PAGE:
Besides, it had to take losses on writedown of inventories that year. Yet it reported a positive Ebidta of $12.23 million for the financial year ended March 2009. In 2009-10, JSW Steel disclosed it had a made a related-party transaction of Rs 54 crore with the US arm and sale of goods worth Rs 520 crore. The parent also extended guarantees of Rs 184 crore for the US subsidiary in 2009-10, but there is no reference to its financial performance that year.

In 2010-11, the parent again extended guarantees worth Rs 271 crore to the US subsidiary, which reported net losses of Rs 147 crore on a turnover of Rs 631 crore. It had liabilities of Rs 3,821 crore on assets of Rs 5,253 crore (this was written down in subsequent years).

In 2011-12, the operations of the plate and pipe mills improved and capacity utilisation improved to 36 per cent and 12 per cent, respectively. Till then, JSW had extended loans of Rs 1,948 crore to the US arm, besides the initial investment.

In 2012-13, the US operations were again impacted and capacity utilisation of the plate and pipe mills was only 35 per cent and 15 per cent, respectively. By now, JSW had committed Rs 3,156 crore in loans and guarantees.

In 2013-14, the US plate and pipe mill operations continued to be impacted by a challenging environment and operated at 39 per cent and eight per cent of their capacity, respectively. The US subsidiary had loans of Rs 2,007 crore and the parent extended guarantees of Rs 2,753 crore while assets were valued at Rs 4,663 crore, JSW disclosed in its annual report for 2013-14.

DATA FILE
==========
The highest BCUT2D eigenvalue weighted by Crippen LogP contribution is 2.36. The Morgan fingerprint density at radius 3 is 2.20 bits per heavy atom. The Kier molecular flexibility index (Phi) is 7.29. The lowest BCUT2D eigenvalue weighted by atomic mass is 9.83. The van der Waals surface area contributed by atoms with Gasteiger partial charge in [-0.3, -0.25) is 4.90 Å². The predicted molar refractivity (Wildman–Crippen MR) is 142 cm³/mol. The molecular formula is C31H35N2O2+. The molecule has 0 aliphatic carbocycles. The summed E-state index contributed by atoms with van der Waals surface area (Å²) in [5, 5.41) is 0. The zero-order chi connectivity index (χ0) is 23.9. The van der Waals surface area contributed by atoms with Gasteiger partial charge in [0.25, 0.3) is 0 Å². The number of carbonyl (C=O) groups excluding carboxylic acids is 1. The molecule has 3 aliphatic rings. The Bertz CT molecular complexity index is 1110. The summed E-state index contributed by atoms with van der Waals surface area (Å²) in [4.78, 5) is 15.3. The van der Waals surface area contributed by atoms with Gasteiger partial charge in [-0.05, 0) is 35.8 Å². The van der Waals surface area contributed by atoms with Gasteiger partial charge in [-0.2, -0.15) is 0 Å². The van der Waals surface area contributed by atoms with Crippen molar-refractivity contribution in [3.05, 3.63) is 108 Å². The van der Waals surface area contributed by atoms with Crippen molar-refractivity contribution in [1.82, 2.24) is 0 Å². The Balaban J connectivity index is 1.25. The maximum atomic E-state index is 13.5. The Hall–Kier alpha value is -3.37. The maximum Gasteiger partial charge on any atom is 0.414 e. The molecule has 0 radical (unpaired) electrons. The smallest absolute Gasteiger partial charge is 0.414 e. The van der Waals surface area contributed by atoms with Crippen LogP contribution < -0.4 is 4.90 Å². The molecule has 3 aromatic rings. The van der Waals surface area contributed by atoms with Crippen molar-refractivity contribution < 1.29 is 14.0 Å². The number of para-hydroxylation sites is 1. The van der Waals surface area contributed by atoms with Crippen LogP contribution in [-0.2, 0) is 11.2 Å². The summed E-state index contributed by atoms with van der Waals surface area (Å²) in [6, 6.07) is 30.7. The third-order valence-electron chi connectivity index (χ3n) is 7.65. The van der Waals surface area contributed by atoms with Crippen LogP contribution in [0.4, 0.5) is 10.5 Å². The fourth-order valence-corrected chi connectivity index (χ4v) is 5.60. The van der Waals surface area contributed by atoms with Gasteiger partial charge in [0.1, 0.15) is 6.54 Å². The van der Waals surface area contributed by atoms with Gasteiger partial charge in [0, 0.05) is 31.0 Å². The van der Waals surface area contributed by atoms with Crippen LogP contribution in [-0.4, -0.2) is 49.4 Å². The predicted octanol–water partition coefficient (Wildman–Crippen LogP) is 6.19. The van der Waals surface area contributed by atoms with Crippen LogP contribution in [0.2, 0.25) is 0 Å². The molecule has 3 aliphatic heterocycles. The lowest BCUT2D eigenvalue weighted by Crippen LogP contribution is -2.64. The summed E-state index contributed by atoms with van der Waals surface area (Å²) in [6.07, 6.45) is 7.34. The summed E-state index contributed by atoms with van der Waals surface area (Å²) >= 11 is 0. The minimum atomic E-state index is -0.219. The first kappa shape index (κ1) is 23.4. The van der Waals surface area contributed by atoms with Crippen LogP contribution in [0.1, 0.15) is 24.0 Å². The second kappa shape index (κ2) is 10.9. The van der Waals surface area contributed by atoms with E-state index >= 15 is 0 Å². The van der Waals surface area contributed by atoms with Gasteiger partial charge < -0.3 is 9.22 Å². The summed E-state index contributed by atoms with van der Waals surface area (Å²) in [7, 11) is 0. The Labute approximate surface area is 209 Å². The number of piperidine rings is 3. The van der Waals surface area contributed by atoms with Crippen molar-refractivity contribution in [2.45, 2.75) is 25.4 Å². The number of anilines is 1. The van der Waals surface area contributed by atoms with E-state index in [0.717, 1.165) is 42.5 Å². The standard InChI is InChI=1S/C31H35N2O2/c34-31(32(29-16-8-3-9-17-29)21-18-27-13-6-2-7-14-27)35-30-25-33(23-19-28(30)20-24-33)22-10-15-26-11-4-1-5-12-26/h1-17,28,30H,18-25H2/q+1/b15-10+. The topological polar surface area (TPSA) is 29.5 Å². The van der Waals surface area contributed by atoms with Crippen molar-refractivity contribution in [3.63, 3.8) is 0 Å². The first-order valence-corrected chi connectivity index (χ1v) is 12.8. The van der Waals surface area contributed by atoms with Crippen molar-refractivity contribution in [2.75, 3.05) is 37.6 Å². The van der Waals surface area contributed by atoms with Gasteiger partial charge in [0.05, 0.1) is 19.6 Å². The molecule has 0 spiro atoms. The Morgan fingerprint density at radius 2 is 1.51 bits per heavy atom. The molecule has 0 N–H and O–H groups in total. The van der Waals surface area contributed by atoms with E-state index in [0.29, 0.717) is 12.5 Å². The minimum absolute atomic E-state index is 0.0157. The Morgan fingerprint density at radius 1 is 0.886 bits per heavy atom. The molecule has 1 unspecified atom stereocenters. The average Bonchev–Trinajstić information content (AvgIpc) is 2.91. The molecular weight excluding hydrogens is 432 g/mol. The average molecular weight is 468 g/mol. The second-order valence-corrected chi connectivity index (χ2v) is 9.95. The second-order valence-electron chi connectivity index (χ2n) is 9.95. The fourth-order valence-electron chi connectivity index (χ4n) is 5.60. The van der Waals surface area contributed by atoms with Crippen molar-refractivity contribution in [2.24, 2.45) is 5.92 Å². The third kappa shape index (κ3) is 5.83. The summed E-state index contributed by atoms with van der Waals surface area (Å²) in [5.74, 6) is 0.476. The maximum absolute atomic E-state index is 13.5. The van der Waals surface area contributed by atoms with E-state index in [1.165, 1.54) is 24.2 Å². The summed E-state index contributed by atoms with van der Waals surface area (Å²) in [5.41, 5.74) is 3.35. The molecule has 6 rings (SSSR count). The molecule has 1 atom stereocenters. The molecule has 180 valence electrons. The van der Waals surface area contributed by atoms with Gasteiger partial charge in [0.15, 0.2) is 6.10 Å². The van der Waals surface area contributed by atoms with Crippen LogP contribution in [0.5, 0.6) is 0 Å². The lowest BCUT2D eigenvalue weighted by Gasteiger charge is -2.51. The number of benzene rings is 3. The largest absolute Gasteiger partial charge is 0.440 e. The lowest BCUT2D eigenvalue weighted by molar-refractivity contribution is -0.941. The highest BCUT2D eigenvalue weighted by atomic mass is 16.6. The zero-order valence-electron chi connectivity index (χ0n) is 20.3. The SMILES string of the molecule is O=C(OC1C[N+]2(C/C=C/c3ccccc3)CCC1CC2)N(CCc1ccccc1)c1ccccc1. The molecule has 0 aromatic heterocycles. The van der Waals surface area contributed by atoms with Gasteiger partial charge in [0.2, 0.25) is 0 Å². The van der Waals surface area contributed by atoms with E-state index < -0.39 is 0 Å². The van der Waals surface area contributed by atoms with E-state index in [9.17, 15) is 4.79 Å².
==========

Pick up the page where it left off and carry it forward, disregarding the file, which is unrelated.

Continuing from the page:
JSW Steel is a flat steel products maker; the US business it acquired was not directly related. If this acquisition were to take place today, many would question the price and the objective. With this in the backdrop, analysts may question the price JSW Energy has agreed to pay for JSPL’s power plant.

Dear Reader,


Business Standard has always strived hard to provide up-to-date information and commentary on developments that are of interest to you and have wider political and economic implications for the country and the world. Your encouragement and constant feedback on how to improve our offering have only made our resolve and commitment to these ideals stronger. Even during these difficult times arising out of Covid-19, we continue to remain committed to keeping you informed and updated with credible news, authoritative views and incisive commentary on topical issues of relevance.
We, however, have a request.

As we battle the economic impact of the pandemic, we need your support even more, so that we can continue to offer you more quality content. Our subscription model has seen an encouraging response from many of you, who have subscribed to our online content. More subscription to our online content can only help us achieve the goals of offering you even better and more relevant content. We believe in free, fair and credible journalism. Your support through more subscriptions can help us practise the journalism to which we are committed.

Support quality journalism and subscribe to Business Standard.

Digital Editor

First Published: Thu, May 05 2016. 00:18 IST
RECOMMENDED FOR YOU
.